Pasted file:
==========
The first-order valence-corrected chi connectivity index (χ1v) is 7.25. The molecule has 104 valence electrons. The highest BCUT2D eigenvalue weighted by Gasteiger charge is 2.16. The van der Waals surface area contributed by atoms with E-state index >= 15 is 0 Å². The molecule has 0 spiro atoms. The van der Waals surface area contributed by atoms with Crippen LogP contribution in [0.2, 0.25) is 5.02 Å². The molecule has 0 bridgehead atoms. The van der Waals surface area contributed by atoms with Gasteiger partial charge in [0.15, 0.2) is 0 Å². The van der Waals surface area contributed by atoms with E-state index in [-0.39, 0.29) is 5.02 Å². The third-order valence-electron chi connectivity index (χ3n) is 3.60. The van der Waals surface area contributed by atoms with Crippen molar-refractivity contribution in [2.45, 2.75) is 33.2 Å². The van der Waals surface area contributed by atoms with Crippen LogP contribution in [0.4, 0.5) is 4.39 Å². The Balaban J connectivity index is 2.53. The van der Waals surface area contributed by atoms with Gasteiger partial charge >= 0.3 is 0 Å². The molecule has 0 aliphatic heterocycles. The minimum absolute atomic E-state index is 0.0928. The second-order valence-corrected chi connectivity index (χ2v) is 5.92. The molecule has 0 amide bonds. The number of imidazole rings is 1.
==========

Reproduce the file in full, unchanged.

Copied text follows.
The first-order valence-corrected chi connectivity index (χ1v) is 7.25. The molecule has 104 valence electrons. The highest BCUT2D eigenvalue weighted by Gasteiger charge is 2.16. The van der Waals surface area contributed by atoms with E-state index >= 15 is 0 Å². The molecule has 0 spiro atoms. The van der Waals surface area contributed by atoms with Crippen LogP contribution in [0.2, 0.25) is 5.02 Å². The molecule has 0 bridgehead atoms. The van der Waals surface area contributed by atoms with Gasteiger partial charge in [0.15, 0.2) is 0 Å². The van der Waals surface area contributed by atoms with E-state index in [-0.39, 0.29) is 5.02 Å². The third-order valence-electron chi connectivity index (χ3n) is 3.60. The van der Waals surface area contributed by atoms with Crippen molar-refractivity contribution in [2.45, 2.75) is 33.2 Å². The van der Waals surface area contributed by atoms with Crippen LogP contribution in [0.4, 0.5) is 4.39 Å². The Balaban J connectivity index is 2.53. The van der Waals surface area contributed by atoms with Gasteiger partial charge >= 0.3 is 0 Å². The molecule has 0 aliphatic heterocycles. The minimum absolute atomic E-state index is 0.0928. The second-order valence-corrected chi connectivity index (χ2v) is 5.92. The molecule has 0 amide bonds. The number of imidazole rings is 1.